(Bloomberg) — Cattle slaughter in Uruguay, a key producer that’s become known for its traceable grass-fed, hormone-free beef, could fall to the lowest in 17 years amid a shrinking herd and a drop in exports.
That’s according to Eduardo Urgal, director at Ontilcor SA, the country’s No. 6 meatpacking plant by slaughter. Meat plants are suffering a shortfall of cattle as government data shows that ranchers shipped more than 500,000 animals to Middle Eastern abattoirs in recent years, he said. The herd has also shrunk after years of steady slaughter rates to meet China’s insatiable demand for beef.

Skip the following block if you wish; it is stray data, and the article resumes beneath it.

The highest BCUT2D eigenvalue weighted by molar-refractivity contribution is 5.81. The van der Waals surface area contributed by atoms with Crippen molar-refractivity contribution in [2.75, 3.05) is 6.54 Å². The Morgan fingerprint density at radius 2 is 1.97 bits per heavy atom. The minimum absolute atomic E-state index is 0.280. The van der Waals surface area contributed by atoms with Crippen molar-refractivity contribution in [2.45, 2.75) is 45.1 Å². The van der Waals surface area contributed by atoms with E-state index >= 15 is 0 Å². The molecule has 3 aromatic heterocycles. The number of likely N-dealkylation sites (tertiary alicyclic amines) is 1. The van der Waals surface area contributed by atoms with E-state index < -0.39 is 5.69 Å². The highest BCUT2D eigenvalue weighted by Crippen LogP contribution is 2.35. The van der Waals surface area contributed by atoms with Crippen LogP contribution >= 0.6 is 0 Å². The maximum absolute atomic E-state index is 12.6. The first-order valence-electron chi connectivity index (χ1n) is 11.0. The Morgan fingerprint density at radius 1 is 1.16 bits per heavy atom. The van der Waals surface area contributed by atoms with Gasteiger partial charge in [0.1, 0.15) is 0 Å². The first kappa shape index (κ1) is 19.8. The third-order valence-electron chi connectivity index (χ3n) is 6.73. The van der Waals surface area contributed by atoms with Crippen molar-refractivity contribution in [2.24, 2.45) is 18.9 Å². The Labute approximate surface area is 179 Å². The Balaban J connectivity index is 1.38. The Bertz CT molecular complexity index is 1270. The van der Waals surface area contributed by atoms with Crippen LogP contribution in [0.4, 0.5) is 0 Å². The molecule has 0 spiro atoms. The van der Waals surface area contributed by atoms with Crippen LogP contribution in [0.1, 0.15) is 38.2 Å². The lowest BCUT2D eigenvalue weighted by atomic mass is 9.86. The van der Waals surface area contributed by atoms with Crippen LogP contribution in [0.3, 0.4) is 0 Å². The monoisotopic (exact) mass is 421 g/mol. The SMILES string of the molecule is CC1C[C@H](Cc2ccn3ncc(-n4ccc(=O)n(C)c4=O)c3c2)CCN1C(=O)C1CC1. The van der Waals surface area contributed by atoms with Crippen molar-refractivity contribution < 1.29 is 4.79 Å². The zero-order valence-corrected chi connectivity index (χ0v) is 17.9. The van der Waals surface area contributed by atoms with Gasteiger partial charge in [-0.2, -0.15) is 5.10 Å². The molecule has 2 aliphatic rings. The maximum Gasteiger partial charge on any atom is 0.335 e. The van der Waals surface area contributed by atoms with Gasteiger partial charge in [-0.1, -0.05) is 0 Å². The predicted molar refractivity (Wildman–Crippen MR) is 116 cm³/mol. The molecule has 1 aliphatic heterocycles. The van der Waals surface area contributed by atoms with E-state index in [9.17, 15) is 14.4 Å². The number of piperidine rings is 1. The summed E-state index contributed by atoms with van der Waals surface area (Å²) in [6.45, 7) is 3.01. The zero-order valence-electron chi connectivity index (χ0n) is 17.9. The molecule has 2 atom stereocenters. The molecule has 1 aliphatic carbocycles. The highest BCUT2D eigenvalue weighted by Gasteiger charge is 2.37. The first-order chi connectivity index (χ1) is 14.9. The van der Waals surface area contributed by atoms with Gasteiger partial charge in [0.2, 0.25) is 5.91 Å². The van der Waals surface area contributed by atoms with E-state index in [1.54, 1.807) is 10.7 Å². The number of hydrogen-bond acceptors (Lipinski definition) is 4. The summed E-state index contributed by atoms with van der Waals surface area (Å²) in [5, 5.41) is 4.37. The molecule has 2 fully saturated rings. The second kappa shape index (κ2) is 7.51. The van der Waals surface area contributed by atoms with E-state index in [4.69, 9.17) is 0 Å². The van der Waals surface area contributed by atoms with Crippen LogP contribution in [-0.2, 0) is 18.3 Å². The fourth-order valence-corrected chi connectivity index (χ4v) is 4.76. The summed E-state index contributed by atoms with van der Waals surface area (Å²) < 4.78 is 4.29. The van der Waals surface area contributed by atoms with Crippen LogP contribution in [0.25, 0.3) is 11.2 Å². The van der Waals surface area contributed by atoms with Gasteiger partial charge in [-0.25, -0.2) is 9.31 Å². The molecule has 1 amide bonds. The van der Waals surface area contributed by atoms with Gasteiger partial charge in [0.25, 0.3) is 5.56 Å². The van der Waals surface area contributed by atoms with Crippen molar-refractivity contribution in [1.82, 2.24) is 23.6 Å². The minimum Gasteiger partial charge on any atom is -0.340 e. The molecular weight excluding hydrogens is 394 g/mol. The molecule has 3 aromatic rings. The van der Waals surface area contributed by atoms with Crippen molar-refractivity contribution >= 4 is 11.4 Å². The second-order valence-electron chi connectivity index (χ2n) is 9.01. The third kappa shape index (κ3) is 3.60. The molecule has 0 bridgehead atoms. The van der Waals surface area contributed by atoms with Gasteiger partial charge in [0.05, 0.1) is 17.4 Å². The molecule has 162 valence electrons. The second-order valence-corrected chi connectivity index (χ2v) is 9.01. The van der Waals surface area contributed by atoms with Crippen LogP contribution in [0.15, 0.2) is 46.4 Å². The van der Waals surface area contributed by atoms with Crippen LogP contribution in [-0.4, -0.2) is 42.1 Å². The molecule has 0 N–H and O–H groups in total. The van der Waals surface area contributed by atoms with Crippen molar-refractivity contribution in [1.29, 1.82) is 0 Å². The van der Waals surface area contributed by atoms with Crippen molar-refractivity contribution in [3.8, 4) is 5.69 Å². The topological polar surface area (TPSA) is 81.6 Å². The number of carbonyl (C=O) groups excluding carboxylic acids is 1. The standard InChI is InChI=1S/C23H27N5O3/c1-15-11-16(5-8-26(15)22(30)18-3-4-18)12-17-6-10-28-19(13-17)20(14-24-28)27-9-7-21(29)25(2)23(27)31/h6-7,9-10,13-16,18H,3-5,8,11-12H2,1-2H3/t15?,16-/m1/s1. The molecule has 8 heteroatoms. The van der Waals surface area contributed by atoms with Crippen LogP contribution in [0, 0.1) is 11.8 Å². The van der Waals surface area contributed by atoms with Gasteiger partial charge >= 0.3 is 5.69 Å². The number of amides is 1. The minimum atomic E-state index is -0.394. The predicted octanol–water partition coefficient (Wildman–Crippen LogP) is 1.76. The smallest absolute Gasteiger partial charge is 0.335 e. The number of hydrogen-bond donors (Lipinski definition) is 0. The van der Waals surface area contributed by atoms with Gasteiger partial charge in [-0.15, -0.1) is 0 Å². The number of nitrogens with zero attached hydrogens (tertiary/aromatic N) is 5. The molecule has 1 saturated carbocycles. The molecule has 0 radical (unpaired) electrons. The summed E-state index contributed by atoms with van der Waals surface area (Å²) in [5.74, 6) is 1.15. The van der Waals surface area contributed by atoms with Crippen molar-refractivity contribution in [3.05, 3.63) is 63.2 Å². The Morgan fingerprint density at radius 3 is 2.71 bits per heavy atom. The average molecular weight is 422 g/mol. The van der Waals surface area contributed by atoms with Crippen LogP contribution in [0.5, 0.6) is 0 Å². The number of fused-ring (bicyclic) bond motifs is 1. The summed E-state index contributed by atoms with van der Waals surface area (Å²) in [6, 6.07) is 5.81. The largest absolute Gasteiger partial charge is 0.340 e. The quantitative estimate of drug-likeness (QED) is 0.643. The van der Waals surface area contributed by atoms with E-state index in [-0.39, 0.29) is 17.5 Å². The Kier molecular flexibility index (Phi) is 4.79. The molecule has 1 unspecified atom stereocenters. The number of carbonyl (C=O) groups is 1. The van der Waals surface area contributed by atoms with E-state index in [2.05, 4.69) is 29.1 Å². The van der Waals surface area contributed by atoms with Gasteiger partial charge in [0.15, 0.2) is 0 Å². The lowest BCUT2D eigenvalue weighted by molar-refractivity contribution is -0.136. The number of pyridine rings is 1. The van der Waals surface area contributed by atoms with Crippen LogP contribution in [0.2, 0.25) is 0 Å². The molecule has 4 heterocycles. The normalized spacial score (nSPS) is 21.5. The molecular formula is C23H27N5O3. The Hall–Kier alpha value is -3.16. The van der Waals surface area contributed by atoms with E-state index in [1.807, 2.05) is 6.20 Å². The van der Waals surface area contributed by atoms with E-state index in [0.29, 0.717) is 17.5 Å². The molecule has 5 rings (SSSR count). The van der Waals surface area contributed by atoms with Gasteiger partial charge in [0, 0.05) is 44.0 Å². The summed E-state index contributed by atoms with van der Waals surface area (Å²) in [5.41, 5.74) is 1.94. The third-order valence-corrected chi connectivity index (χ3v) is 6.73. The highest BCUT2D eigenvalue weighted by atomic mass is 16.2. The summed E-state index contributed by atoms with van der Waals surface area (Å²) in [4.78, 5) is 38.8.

“With a little luck we’ll slaughter 1.9 million head, which is 15% less than last year,” Urgal said.
That will aggravate overcapacity in an industry that can process about 3 million head a year. Packers need to produce more meat or risk being sidelined in the U.S. and Asia, where some buyers demand volumes that the nation can’t easily provide, Urgal said.
“Uruguay continues to have restrictions in accessing certain clients, above all in the U.S., because it doesn’t have the volume,” he said.Read full article Share on twitter